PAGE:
David Chase’s upcoming “Sopranos” prequel movie “The Many Saints of Newark” is one of the most anticipated films of the fall movie season, and it might not be the last time the creator revisits his iconic franchise. In a new interview with The Hollywood Reporter, “Many Saints” director and “The Sopranos” filmmaking veteran Alan Taylor revealed that Chase has already hinted to him about a plan to continue expanding “The Sopranos” franchise beyond “Many Saints.”
“David said something that sounded like he was talking about [making more content],” Chase said about the future of “The Sopranos” franchise. “I said, ‘Wait wait, are you talking about a sequel?’ And he said, ‘Maybe.’”
“Many Saints of Newark” is set in 1967 against the backdrop of the Newark, New Jersey race riots. The film tracks the relationship between a young Tony Soprano (played in the prequel by Michael Gandolfini, son of James Gandolfini) and his uncle, Dickie Moltisanti (Alessandro Nivola). Dickie is the father of Christopher Moltisanti, played by Michael Imperioli in “The Sopranos.” Taylor told THR that was one of the biggest challenges in directing “Many Saints” was making sure Michael Gandolfini did not act too identical to his late father James.
“We were reminding each other that [Tony’s] still a kid, he hasn’t hardened up yet,” Taylor said. “Sometimes a line might come out like he was already that gangster, and we had to back off to the less-formed version.”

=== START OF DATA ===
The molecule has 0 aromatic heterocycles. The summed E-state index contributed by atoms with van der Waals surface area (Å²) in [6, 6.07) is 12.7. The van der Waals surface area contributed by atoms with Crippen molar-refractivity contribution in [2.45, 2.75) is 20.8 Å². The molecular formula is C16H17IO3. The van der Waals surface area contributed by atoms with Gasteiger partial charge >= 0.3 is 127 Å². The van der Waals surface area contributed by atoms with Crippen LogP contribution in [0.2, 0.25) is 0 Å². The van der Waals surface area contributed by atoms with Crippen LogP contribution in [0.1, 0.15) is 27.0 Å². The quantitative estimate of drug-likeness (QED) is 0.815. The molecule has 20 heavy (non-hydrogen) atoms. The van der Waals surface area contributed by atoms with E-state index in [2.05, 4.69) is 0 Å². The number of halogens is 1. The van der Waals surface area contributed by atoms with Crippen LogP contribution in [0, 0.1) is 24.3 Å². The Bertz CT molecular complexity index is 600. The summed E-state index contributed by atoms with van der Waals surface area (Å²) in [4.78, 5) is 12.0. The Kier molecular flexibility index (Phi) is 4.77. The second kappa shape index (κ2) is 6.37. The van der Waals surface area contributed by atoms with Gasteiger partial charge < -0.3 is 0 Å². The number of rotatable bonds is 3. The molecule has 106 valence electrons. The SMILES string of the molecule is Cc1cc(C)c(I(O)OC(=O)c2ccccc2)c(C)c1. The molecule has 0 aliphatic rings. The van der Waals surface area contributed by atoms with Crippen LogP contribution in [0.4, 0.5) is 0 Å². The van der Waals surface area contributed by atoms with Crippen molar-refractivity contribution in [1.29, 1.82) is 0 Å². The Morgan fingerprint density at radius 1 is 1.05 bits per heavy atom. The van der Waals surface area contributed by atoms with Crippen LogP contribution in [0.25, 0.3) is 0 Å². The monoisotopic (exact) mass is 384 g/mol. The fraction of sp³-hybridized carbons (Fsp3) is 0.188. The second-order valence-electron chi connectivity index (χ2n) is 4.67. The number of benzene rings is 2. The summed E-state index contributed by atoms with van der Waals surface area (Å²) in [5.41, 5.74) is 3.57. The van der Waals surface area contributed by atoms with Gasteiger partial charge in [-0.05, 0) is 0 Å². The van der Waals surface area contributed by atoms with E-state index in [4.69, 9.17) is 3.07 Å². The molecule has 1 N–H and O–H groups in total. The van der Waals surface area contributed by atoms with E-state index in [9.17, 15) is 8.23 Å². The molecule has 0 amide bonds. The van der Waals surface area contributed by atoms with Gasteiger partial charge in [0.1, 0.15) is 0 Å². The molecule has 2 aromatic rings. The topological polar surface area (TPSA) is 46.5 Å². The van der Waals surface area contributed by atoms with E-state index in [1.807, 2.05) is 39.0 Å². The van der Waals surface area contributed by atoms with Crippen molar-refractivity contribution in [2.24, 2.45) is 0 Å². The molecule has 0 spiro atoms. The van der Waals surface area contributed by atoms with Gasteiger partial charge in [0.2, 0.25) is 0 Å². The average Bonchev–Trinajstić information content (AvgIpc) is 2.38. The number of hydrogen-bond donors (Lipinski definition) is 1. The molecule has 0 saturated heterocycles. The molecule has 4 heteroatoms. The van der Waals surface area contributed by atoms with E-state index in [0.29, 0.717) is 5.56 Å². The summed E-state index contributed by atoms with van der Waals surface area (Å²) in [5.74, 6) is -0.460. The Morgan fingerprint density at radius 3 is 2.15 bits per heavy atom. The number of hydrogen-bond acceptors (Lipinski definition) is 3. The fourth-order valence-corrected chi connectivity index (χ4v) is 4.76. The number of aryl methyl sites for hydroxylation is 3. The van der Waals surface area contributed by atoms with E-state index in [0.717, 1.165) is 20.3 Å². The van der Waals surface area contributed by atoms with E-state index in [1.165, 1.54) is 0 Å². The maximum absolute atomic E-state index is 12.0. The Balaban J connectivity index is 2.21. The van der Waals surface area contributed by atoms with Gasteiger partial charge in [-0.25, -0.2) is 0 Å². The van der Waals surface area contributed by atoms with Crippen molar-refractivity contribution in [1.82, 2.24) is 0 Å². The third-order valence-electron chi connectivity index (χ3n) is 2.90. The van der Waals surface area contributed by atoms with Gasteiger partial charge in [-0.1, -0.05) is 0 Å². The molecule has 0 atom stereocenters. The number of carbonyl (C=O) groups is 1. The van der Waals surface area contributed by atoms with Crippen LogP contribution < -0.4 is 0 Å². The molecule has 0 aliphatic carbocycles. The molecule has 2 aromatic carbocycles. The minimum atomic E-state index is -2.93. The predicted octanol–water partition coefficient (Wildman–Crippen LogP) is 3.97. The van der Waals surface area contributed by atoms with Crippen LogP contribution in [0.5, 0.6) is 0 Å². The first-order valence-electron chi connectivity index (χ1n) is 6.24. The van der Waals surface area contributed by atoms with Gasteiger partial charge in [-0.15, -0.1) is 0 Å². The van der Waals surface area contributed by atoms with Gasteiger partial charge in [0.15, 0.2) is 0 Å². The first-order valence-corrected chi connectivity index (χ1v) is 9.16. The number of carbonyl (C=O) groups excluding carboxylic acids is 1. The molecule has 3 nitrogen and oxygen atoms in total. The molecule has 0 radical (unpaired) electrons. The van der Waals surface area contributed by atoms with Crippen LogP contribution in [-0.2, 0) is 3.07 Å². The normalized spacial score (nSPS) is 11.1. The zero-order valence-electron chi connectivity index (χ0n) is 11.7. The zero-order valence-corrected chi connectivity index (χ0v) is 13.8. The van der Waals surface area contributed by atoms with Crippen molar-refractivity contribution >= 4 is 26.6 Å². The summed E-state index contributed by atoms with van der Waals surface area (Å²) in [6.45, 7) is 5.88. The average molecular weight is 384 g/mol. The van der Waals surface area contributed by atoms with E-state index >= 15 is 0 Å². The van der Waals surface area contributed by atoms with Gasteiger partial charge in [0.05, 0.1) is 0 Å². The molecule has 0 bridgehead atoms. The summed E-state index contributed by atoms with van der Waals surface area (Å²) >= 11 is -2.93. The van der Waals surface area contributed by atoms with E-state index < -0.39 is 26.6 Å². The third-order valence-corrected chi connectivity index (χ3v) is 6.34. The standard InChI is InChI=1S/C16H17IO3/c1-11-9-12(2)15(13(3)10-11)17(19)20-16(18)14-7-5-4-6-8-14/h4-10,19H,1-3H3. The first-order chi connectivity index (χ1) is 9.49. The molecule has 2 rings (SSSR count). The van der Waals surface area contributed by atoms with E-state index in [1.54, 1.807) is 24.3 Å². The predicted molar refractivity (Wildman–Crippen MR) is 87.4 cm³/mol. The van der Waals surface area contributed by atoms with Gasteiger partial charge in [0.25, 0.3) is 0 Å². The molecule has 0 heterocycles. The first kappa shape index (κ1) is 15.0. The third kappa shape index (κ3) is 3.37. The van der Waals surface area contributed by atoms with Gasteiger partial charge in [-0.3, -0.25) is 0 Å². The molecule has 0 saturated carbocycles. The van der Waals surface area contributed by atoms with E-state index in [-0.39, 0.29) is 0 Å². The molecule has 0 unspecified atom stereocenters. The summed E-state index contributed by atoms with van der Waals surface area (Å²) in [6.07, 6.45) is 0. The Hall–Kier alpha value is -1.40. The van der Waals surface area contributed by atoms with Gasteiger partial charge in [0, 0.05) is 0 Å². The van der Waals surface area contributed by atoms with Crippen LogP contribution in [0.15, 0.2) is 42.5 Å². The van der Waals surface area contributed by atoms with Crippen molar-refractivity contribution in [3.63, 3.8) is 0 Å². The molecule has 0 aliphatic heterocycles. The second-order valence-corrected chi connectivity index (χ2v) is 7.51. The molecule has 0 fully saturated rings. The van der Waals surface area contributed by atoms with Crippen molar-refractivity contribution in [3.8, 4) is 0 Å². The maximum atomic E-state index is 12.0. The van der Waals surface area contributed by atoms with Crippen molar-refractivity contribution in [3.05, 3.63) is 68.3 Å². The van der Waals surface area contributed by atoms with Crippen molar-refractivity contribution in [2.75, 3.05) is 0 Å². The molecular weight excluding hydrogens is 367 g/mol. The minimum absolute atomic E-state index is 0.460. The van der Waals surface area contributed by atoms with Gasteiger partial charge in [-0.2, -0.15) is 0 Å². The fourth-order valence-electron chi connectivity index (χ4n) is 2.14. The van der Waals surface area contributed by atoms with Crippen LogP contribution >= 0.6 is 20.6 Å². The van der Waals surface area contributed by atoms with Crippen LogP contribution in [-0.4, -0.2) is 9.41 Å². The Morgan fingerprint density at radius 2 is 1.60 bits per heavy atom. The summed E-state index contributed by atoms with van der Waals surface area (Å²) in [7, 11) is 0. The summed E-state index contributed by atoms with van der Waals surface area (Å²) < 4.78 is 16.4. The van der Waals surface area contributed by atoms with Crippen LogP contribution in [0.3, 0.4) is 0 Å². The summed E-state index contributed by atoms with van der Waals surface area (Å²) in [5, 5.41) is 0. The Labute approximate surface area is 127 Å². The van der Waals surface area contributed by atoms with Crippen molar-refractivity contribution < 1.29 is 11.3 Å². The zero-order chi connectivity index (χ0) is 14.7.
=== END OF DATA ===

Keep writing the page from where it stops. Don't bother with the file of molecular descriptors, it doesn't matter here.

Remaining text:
Taylor directed episodes of “The Sopranos” in nearly every season of the HBO series, and he won the 2007 Primetime Emmy Award for Outstanding Directing for the sixth season episode “Kennedy and Heidi.” Overall, Taylor directed nine of the 86 episodes of “The Sopranos.” Many people expected Chase to hire a veteran of the series to direct “Many Saints,” be it Taylor or Tim Van Patten, Allen Coulter, David Nutter, and more. The “Sopranos” creator sent an email to THR explaining why he ultimately landed on Taylor.
“In tone meetings, which were always terrible for the director, the directors had to tell us scene by scene, line by line, what they were planning to do,” Chase said. “They all hated it. Had I been directing, I would have hated it. Alan, I think, particularly disliked it, and he would cavil about what he was planning to do when I didn’t respond favorably. He would go off and do some of what he had planned [anyway]. I [rewatched the episodes] after the series ended, years later, and thought, ‘Wow, that’s a great episode.’ He makes wonderful pictures.”
“The Many Saints of Newark” will open in theaters October 1. It will be available to stream on HBO Max starting the same day.